The cockerel is very important in Xingyiquan, but in Southern Shaolin it is incorporated into the crane. "Golden Cockerel Stands Solitarily" in Southern Shaolin is sometimes called "White Crane Flaps Wings". Xingyiquan cockerel finds its way into Taijiquan, but the spirit is quite different. In Xingyiquan the cockerel is aggressive, but in Taijiquan, as in "Golden Cockerel Stands Solitarily", but the form is different from that in Southern Shaolin, it is unobtrusive.

The ostrich is probably found only in Xingyiquan and not in any other kungfu styles. Some Xingyiquan masters question whether the term "ostrich" was actually used, arguing that the ostrich was not native to China. Personally I do not find this argument valid. The lion is not native to China, but its term is used in many kungfu styles.

There were no records of where Yue Fei derived the 12 animal-forms from. Probably many of the animal-forms were derived from the Shaolin Kungfu he had learned from his master, Zhou Tong, and some Yue Fei invented on his own to meet expedient needs.

Yue Fei was a kungfu genius. He was deified as the god of martial arts. Three kungfu styles -- Xingyiquan, Eagle Claw Kungfu and Yue Family Kungfu -- and all these styles are quite different in their nature, philosophy and application, and they are all very effective.

Xingyiquan, Hsing Yij Kungfu

Monkey

It is interesting to note that Yue Fei's teacher, Zhou Tong, was the second generation successor of Chuo Jiao Kungfu, a little known kungfu famous for kicks, invented by Deng Liang. Yue Fei was the third generation successor. But these Chuo Jiao kicks, which would render Taekwondo kicks and Muay Tahi kicks rudimentary, are not found in Xingyiquan, Eagle Claw and Yue Family Kungfu.

On the other hand, the difference in both the form and the internal aspects of some animal-forms in Xingyiquan and Southern Shaolin are striking.

Xingyiquan dragon uses the Dragon-Embracing Stance and its spirit is contracting and expanding. Southern Shaolin dragon uses the Horse-Riding Stance or the Bow-Arrow Stance, is often swerving and its internal aspect is to train mind.

Although both Xingyiquan tiger and Southern Shaolin tiger use claws, the way the claws are formed is different. What is tiger-claw in Xingyiquan is eagle-claw in Eagle Claw Kungfu and Southern Shaolin. As both Xingyiquan and Eagle Claw Kungfu were invented by him and the claws in both arts are similar, apparently Yue Fei was not particular about names.

It was unlikely that Yue Fei sat in his tent with a cup of wine in his hand, thinking of animal-forms like dragons and alligators, and how to compose them into Xingyiquan. This would be the work of a dreamer, not a marshal at the frontline of battles. It was more likely that Yue Fei, finding his generals lacking in some combat techniques and skills, drew from his rich kungfu repertoire techniques and skills to teach the generals to meet their immediate needs.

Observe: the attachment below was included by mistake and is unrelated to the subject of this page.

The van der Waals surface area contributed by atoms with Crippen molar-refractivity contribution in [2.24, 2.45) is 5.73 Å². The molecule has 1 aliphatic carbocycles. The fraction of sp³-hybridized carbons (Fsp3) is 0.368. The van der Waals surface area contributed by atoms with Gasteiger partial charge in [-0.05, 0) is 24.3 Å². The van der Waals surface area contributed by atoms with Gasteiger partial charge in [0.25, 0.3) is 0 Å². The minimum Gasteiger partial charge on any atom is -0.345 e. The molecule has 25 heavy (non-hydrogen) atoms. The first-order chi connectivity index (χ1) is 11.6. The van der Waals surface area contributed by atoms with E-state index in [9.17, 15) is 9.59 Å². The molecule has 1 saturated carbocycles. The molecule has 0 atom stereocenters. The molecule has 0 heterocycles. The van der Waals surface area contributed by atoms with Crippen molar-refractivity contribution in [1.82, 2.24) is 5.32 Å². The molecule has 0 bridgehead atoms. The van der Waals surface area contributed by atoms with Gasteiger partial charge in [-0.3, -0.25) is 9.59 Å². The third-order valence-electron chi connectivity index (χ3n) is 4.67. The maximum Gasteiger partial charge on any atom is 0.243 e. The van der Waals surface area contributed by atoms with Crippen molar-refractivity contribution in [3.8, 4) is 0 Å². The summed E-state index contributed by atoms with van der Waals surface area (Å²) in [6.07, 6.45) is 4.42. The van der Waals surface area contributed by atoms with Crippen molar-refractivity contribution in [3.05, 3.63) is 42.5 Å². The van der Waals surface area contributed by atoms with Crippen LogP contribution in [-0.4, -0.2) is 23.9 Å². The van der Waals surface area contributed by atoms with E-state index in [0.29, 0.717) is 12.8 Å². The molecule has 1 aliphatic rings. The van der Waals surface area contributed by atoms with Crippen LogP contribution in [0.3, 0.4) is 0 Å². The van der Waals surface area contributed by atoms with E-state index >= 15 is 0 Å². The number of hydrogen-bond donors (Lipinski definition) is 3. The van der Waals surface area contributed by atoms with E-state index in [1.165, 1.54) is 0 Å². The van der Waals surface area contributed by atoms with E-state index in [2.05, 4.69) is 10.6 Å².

At first Yue Fei taught the generals only the five elemental fists. It was later, finding that the five elemental fists were not enough in certain combat situations, that he taught them the 12 animal-forms as a supplement.

We go through the same process in our school. Our 16 basic Shaolin combat sequences, for example, were not invented by me sitting comfortably on a sofa with a can of coca cola in my hand, thinking of how to compose fanciful patterns into a course to teach students. It was finding students struggling to use kungfu patterns in free sparring that I drew from my rich repertoire kungfu skills and techniques to teach them so that he could be competent using kungfu in combat. Later when I found that the kungfu techniques are insufficient to meet simple, fast Boxers' jabs, grapplers' take-downs and attacks from other martial arts, I taught more simple counters against these other arts as a supplement.

The coming Xingyiquan course is also taught to meet immediate needs -- the needs to expand kungfu understanding beyond our core Shaolin and Taijiquan syllabuses, to experience and benefit from great styles of great masters.

It was also unlikely that Yue Fei first thought about terms like dragons, hawks and alligators. It was more likely that later masters provided these names as well as the philosophy to explain effective training and application for convenience and better understanding.

As far as I know there were no direct statements on what exact Shaolin sets or arts Yue Fei was trained in and what he used to invent Xingyiquan. But indirect evidence from the classics as well as other literature indicates that he was trained in Northern Lohan Kungfu, Taizu Changquan (Long Fist of First Emperor, i.e. Zhao Kuang Yin, the first emperor of the Song Dynasty who was a Shaolin disciple) and Chuo Jiao Kungfu.

The forms in Xingyiquan resemble those in Lohan Kungfu and Taizu Kungfu. But Chuo Jiao kicks are noticeably absent.

Throughout kungfu history, Yue Fei was most famous for Xingyiquan, then for Eagle Claw Kungfu, the two arts that he invented and trained in after the invention. He was not so widely known as the inventor of Yue Family Kungfu, though all its practitioners as well as informed persons credited its invention to Yue Fei.

Xingyiquan, Hsing Yij Kungfu

Swallow


UK Summer Camp 2013
Xingyiquan Questions and Answers

The questions and answers are reproduced from the thread 10 Questions to Sifu about Xingyiquan in the Shaolin Wahnam Discussion Forum.

LINKS

Preparation for Xingyiquan Course